OPI receives $4 million grant to connect K12 and MUS data

The Montana Office of Public Instruction is receiving a $4 million dollar federal grant.The money will be used to consolidate student performance data collected at the K12 level with that collected at the College level.

Superintendent of Public Instruction Denise Juneau says her office received the 3-year $4 million dollar grant last week. She says the money will create a new system to digitize the report cards of Montana students, from Kindergarten to College.

” (To) provide electronic transcripts, particularly for those kids that are in High School so they’ll have the coursework they took. They’ll be able to make an easy transition into Montana colleges,” Juneau said.

She says data systems like this are expensive and the Office of Public Instruction needs the Federal Money to get it done. Once the statewide system is operating, schools will be able to look if classes are effectively preparing students for Post-Secondary Education.

“The idea of a certain percentage of our students need to be remediated once they graduate from High School and step into college,” she said. “We want to decrease those rates, decrease the rates of students having to take developmental math and developmental writing. So this will help us understand what they’re lacking in their High School career and move forward with trying to beef that up.”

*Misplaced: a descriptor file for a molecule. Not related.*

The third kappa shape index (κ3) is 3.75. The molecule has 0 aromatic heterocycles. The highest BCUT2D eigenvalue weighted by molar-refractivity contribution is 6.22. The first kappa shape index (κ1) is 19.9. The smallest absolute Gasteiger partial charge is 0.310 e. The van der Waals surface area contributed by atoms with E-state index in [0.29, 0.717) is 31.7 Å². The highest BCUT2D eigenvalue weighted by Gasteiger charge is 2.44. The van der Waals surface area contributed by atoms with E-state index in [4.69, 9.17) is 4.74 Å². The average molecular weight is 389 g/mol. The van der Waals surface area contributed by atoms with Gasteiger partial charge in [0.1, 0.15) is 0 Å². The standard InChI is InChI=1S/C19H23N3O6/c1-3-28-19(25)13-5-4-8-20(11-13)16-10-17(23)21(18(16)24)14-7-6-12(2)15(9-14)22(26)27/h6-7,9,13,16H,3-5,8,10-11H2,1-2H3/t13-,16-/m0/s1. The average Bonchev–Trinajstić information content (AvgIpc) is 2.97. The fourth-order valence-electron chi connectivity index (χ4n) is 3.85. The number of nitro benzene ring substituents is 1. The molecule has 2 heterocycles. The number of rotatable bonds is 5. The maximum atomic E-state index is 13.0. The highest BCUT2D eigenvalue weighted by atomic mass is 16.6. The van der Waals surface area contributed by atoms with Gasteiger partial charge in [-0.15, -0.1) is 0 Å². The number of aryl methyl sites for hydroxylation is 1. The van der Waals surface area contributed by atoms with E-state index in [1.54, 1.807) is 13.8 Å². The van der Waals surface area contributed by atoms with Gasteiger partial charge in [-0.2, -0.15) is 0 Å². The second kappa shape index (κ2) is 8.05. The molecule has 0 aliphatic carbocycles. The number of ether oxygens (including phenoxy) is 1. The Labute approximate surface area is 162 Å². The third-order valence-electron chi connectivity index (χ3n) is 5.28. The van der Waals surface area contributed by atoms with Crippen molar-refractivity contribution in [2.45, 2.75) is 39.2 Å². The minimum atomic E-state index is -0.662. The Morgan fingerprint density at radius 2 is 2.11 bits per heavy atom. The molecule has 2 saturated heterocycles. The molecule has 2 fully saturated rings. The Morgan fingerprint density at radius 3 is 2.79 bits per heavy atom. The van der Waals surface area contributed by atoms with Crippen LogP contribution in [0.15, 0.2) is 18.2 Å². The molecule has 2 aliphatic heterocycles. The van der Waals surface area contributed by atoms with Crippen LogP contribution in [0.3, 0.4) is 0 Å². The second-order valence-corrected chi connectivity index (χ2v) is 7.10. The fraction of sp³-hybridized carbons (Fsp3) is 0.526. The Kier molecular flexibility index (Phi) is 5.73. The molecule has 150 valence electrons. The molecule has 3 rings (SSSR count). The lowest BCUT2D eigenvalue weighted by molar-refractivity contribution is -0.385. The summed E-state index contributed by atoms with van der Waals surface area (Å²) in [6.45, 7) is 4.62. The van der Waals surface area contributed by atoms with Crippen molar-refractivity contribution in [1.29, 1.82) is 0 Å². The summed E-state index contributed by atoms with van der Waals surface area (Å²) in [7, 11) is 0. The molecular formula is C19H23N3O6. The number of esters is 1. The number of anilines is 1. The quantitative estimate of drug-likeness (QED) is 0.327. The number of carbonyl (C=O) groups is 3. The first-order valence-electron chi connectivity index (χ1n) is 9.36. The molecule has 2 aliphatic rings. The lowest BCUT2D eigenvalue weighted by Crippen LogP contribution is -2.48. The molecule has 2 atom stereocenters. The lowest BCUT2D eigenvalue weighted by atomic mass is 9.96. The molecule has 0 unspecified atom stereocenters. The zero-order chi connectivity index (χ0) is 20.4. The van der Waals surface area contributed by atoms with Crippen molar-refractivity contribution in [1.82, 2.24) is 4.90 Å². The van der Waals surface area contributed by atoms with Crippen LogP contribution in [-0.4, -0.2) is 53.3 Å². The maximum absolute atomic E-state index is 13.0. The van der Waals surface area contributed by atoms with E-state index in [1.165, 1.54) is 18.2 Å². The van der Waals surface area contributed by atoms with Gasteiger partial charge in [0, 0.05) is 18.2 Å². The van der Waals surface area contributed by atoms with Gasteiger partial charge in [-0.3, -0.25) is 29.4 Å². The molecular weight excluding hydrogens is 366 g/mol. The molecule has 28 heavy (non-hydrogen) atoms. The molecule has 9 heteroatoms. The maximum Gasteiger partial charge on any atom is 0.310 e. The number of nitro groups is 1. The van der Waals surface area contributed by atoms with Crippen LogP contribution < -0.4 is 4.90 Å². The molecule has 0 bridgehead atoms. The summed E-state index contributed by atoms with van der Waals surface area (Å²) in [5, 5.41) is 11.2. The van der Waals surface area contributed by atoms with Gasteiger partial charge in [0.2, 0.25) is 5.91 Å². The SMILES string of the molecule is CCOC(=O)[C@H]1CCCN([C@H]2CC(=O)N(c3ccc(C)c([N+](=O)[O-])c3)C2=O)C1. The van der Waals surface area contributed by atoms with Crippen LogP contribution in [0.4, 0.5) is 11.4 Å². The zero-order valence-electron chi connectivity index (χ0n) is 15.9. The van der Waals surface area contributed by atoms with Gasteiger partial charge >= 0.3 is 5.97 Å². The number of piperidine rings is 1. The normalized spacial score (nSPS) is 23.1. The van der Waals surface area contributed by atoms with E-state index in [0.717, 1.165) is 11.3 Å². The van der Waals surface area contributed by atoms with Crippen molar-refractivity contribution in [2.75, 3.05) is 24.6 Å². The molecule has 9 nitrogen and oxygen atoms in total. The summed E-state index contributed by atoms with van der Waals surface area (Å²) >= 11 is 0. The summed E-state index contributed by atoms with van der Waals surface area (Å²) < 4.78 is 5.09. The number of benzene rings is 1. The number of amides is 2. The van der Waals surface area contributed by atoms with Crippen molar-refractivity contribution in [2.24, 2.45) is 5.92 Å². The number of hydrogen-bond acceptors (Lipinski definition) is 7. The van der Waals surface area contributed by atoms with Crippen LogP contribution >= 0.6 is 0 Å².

Juneau says the program will walk a fine line between giving an accurate picture of student success and protecting that student’s privacy.

“Every student in this state has a student identifier number. And so we do, from the time they enter public school in kindergarten we follow them through their k12 system,” she said.

And yes, that student’s local school district closely follows that student’s particular progress. At the state level, Juneau says that data is all rolled together.

“Schools will be able to look at their student by student data and see what type of coursework is being offered and see whether that algebra class was effective for example. What we’ll be able to do is say 78 percent of students took Algebra 2,” Juneau said.

And when that 78 percent takes Algebra 2, what is their success rate?—did they have to take remedial math in college?

There is a national group that looks at the Data Systems of Schools. It’s called the Data Quality Campaign. Montana usually ranks pretty poorly, because Juneau says the state hasn’t had the money to build what the Campaign was looking for.

A lot of other states have these consolidated student data systems.

“This system gets up and running and we’re hoping that we will perform better once we see those results at the National level,” she said.

Montana’s system linking the data of K12 schools and the data of the Montana University System is expected to be completed in June of 2015.


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